The supreme ideal

Topics Supreme Court


Arghya Sengupta

Cambridge University Press

Rs 795, 342 pages

The Supreme Court is undoubtedly going through one of the worst phases in its history. While the 1975 Emergency was traumatic for judiciary, it did not last long enough to destroy the institution.  The current tribulations tend to corrode slowly. The court has tried to defend its independence by three constitution bench judgments, devising a collegium to buffer against government interference in appointment and transfer of judges. But this mechanism itself is under severe attack. Conflict broke out within the camp itself when four senior judges came out in public last year, warning against threats to the independence of judiciary from within. The most unexpected development is the running debate on the efficacy of the in-house mechanism contrived by the court when a judge is accused of misbehaviour. This also appears to have divided the judges. Linked to all this is the accountability of the institution to the public.

The book under review, Independence & Accountability of the Higher Indian Judiciary, goes straight into the heart of the matter which is likely to remain a topic of debate for a long time to come. It is a monograph based on author Arghya Sengupta’s doctoral work at Oxford. Naturally it is no easy read, unlike the recent books on the Supreme Court such as Fali Nariman’s God Save the Supreme Court, Abhinav Chandrachud’s Supreme Whispers or Arun Shourie’s Anita Gets Bail.  This academic work delves deep into various episodes in the Supreme Court and its judgments dealing with the two seminal aspects of higher judiciary and the author gives his own suggestions to clear the cloudy field.

The founding fathers did not envisage the current imbroglio in appointments and transfers caused by recurring confrontations between the judiciary and the government. Nor the question of accountability. Therefore, they did not lay down a procedure for selection of judges and a mechanism when judges themselves are accused of misbehaviour.  Impeachment has been proved to be ineffective. Therefore opaque conventions developed involving chief justices, chief ministers and investigation reports.  In appointments, seniority and competence were prominent but due to the vastness and diversity of the country, considerations of region, religion and caste also crept in.  Indira Gandhi’s scheme to pack the court with “committed judges” was mercifully junked but could be revived by another strong leader.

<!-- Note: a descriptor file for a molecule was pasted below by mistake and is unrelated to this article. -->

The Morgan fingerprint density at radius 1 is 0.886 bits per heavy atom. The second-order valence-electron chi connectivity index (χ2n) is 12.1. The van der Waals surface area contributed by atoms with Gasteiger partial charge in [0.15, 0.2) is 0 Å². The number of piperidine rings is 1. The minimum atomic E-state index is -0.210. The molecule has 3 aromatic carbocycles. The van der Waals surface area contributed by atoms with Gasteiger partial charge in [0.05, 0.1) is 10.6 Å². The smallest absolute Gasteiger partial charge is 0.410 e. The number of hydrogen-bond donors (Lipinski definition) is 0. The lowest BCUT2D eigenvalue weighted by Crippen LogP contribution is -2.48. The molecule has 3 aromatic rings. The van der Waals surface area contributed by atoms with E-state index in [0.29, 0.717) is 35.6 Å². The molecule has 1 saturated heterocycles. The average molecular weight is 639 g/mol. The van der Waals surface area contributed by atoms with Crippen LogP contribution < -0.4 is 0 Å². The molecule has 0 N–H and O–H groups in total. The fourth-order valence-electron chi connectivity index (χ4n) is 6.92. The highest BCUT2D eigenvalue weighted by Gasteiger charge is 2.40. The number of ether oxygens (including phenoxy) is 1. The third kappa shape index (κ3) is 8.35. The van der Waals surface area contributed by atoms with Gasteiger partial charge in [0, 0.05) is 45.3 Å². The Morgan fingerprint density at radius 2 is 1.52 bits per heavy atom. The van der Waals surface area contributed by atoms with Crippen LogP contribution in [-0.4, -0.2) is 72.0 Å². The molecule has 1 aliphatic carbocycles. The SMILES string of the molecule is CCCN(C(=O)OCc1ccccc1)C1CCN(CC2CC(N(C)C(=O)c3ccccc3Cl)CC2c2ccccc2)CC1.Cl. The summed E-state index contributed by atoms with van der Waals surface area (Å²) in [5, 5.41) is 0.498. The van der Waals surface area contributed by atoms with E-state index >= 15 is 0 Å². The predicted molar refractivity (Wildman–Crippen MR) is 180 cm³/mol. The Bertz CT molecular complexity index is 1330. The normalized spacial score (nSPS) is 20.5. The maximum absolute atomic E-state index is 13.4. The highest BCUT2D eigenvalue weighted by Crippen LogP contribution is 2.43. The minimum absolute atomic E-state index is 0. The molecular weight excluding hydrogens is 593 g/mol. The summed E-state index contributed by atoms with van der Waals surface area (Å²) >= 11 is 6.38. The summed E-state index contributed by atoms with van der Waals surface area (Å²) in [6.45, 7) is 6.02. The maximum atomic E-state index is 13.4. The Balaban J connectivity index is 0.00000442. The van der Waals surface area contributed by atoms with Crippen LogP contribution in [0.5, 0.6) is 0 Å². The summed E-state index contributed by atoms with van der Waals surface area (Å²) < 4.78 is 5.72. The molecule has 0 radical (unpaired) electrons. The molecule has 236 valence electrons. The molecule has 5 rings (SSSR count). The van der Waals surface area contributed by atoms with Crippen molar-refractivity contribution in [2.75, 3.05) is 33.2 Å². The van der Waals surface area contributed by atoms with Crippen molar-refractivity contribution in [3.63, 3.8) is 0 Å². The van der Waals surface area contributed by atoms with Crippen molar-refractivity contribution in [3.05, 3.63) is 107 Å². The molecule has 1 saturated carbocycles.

Mr Sengupta devotes a large part of this 300-page book on the complexity of the process of selection of judges and how the constitution benches attempted to settle the issues unsatisfactorily. He assails the collegium system on various counts. The author suggests an alternative system towards the end of the book. It might sound a little complex and need constitutional amendments. 

Mr Sengupta has narrated several instances where the court has failed in asserting its independence and accountability. In fact, he disclosed at a recent conclave that the unsavoury Justice Dinakaran episode of 2009 prompted him to take to the legal field. This led him to become the Research Director at Vidhi Centre for Legal Policy, a think tank.

Independence of the judiciary is an accepted concept, but the judiciary is accused of being the only arm of the state with no accountability to the people. This has become a new point of accusation, mainly by those in the government. The word of the Supreme Court is final, though it is not infallible. It is not answerable to anyone and what it interprets is the law.  Even when the conduct of individual judges comes under the scanner, there is no clear remedy and what the judges choose to do is final even if they are knee-jerk reactions.

An interesting section is on post-retirement jobs accepted by judges. It contains a detailed chart naming judges who took up government assignments, sometimes without even conferring on themselves a few days of well-deserved rest. Most of them have headed commissions. Judicial talent is scarce and there are scores of tribunals and government bodies which need it. If judges are kept out of them, retired civil servants will be delighted to wear the judicial hat. The Supreme Court has repeatedly foiled their efforts to head tribunals by cleverly drafting laws. 

If the talent of retired judges is not utilised for public purposes, they would serve the corporations by taking to arbitration and gather lucre which they missed while sitting on the bench and watching lawyers getting richer by the minute.  Mr Sengupta is critical of judges taking up government posts because post-retirement offers would colour their judgments. It is famously said that loyalty and ambition are the main threats to judges’ independence. He suggests a three-year cooling off period before taking up such posts. The trouble is that within that period they might have found consultation and arbitration more attractive than the demands of public office. His proposal for raising the retirement age of judges from 65 years to 70 will find support from the legal fraternity.

The book has come at a time when the country is expecting sea-changes in the political field. The problems of the judiciary have been ignored by successive governments leading to the present stalemate.  Many of the author’s suggestions call for urgent attention of the new government. The erosion in the dignity and respect commanded by the judiciary in the past must be restored and this book is a cry from the heart of a young academic.

Business Standard is now on Telegram.
For insightful reports and views on business, markets, politics and other issues, subscribe to our official Telegram channel